HARRISI'm at The New York Times. You know, we have a very strong investigative unit. It is harder to sort of become employed in some of these places. We have rules against lying. Some of the underground sort of video, which oddly now of course is coming out, sometimes even on the Republican side. Obviously you're having some video semi journalist and political activists against ACORN and some of these...
HARRIS...other places, so this is a lively area that continues.
REHMBut Mike in Keller, Texas points out that we mentioned that Sinclair researched "The Jungle" by wandering around in packing plants. Try doing that anywhere now...
REHM...near a modern food production facility. Michael Pollen has noted it's difficult even to photograph the exterior of a factory farm. One may as well forget about documenting any details of their operation.
HARRISRight. Infamously, Oprah was sued when she spoke...
PAGEWhen she talked badly about hamburgers.
PAGEBut the other thing is that investigative journalists are fewer and farther between, so...
HARRISThey are unfortunately.
REHMBecause newspapers are not putting the money...
HARRISI'm sorry, but my industry is going down the tubes, Diane.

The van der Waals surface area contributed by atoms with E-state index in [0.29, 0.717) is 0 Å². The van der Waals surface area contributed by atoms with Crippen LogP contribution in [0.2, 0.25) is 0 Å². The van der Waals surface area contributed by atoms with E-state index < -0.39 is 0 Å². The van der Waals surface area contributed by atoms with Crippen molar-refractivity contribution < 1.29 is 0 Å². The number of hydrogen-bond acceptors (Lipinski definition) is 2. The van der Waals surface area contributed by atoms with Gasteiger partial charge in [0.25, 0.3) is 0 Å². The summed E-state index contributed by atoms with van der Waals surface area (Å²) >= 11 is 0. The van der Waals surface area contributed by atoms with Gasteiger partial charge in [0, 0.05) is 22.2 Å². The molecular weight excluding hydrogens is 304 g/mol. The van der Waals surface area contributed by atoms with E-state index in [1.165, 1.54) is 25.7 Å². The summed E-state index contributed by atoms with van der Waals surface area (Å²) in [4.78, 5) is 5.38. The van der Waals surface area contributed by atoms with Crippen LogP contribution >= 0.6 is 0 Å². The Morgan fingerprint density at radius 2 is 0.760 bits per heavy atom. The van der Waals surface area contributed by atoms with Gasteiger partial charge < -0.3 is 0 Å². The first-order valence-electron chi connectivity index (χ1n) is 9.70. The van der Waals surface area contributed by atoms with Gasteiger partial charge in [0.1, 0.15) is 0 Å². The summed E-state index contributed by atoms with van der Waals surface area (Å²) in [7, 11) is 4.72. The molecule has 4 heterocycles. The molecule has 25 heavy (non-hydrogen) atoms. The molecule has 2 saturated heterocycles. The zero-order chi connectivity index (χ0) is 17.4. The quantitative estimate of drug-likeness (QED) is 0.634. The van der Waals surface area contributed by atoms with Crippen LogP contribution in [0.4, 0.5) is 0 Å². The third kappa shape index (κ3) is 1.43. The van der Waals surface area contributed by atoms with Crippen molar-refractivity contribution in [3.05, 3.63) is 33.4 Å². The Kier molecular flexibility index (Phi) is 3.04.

PAGEExcuse me, what did you say?
REHMWell, I think we were talking about this last night at a small dinner party. I do believe that while a great many people are going to turn to online reading, The New York Times, however small, is gonna be with us.
HARRISI certainly hope so.
REHMI do, too.
HARRISI'm hanging on with my bare hands here, Diane.
REHMAll right. Gardiner Harris, he's also a novelist. It's titled "Hazard." But his day job is a science reporter for The New York Times. Peggy Ann Brown is a writer and independent researcher. Lisa Page is president of the PEN/Faulkner Foundation, creative writing teacher at George Washington University. And next month, on October 26, we're going to celebrate the 100th anniversary of the book children and adults adore "Peter Pan."
REHMSo I hope you'll be with us. Thanks for listening all. The book we've been talking about, Upton Sinclair's "The Jungle."